Sunday, November 21, 2010

see you soon :)

the END is the beginning is the END

Tonight I am leaving the nation of Azerbaijan as a RPCV. I will leave on a midnight train (ok, it actually is supposed to leave at 10pm, but whatever) to Georgia (the nation, not the state obviously).

The end is a strange end and it truly feels more like a beginning. It feels like the long awaited authorization to move ahead to new areas of my life. I've been thinking about my goodbyes and my accomplishments and my failures for months now. Finally, I get to start anew and move on with my lessons in tow. I'm sure these next few months will be reflective and I hope this three month span of traveling will give me the space I need to honestly think about my service. In every Peace Corps service there is good and bad, easy and hard, and, as I said, success and failure. I want to draw out as much self reflection from it as I can.

Here are my upcoming plans as I know them:
Baku-Tbilisi November 21st night train
I will meet up with an AZ 7 volunteer named Jessica and I'm very excited to see her...makes me happy just thinking about it. A few days later two other new RPCVs will finish their service and join us (Rachel and Charlie). We will leave Tbilisi for Turkey on the 28th. Jessica will head back to AZ a few days before Rachel, Charlie, and I head for Trabzon, Turkey.

Some time around the 29th/30th we three will be in Trabzon for a couple of nights. This city is on the coast on the eastern portion of Turkey. Around Dec. 1st we will travel inwards towards the center of Turkey in an area called Cappadocia:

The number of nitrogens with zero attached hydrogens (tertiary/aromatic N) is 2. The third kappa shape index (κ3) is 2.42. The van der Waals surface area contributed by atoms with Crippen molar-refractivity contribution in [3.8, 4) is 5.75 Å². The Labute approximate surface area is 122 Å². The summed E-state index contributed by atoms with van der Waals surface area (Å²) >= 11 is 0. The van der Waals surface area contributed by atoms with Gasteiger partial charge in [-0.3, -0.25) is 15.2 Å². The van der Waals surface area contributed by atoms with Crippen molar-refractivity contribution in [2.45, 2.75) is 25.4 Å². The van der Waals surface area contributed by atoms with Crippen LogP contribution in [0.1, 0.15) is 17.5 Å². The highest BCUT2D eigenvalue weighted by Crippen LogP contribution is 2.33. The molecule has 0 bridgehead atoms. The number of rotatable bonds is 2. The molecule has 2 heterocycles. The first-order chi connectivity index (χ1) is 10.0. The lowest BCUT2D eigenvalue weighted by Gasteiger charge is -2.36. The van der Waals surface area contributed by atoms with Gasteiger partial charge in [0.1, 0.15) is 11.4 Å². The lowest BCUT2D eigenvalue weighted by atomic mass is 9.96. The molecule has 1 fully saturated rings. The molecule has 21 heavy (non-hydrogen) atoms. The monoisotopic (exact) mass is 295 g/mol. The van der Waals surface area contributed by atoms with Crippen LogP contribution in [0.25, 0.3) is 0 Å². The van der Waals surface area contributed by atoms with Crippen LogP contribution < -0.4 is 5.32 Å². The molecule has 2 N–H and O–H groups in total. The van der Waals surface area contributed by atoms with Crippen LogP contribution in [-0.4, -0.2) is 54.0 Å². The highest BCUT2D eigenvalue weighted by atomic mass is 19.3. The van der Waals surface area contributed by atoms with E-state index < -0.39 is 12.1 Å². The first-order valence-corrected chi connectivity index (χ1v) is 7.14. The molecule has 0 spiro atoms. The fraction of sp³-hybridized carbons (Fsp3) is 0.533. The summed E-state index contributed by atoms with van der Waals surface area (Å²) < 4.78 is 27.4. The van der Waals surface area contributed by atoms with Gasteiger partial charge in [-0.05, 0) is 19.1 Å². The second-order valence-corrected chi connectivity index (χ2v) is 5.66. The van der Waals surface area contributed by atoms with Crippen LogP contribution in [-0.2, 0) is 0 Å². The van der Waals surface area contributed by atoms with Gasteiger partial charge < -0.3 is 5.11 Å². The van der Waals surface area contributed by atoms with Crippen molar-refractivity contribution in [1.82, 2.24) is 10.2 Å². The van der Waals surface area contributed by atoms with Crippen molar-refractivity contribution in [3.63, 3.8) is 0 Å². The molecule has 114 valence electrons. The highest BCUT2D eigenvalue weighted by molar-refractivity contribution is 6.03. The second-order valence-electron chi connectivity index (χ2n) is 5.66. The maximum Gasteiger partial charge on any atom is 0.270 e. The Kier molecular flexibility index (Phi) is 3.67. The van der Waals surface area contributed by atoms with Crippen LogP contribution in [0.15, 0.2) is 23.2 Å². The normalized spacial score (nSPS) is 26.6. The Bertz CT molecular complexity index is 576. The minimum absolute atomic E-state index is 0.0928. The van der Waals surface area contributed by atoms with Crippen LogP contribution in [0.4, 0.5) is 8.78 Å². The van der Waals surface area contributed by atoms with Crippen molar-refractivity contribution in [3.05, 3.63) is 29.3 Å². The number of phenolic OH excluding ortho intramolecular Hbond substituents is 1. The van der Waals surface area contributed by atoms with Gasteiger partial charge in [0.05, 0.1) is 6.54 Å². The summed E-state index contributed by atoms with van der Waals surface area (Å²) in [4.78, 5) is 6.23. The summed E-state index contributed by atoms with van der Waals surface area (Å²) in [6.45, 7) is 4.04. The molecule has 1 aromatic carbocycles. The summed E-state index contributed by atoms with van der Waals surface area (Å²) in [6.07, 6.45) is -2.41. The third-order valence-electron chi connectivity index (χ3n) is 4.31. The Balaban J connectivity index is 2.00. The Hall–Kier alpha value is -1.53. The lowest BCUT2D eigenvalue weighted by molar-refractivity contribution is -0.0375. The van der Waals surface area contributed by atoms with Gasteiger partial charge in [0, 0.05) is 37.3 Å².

To be honest I let my friend Rachel plan Turkey, so I'm a little hazy on details. I do know we arrive in Istanbul on Dec 7th.
Dec 10: I fly out to Phuket, Thailand. I thought my layover would be in Dubai, but is in Abu Dhabi. My layover is between 2:30am-9am. YUCK. Then I connect to Phuket via Bangkok. Chris arrives in Thailand the night before.

After that, real decisions have been made. We probably won't spend that much time in Thailand and will be in Cambodia by Christmas/New Years. We will continue to travel in that area of Southeast Asia until the first week of Feb. After, I am headed to Wisconsin to meet Chris's family. Then, back HOME TO SEE MY FAMILY! Then Chris and I will probably settle in DC to find actual jobs.

Ohhhh please hire me someone.

I will keep this blog active until I'm actually home in DC. So mom, dad, and kind others who read this...I'll keep you posted.


Wednesday, November 17, 2010

Some of the amazing people I'll miss

Some Last Precious Mingechevir Shots

Sadly I cannot see these pictures as I type...but if I recall, one picture is of all our luggage right before leaving Ming for good. Another is of what we called "the chip store". It was the best store in town. Oh, random memories! And then the other two pictures are of our restaurant/bar Wild West. Love the pink cowboy.

Tuesday, November 16, 2010

Saying Goodbye to the Host Family

Pictures of the ELRC

This doesn't look like much, but looks can be deceiving. What you don't see here is the laptop computer, projector, and other tech things that are locked away in the cabinet (that the grant also bought).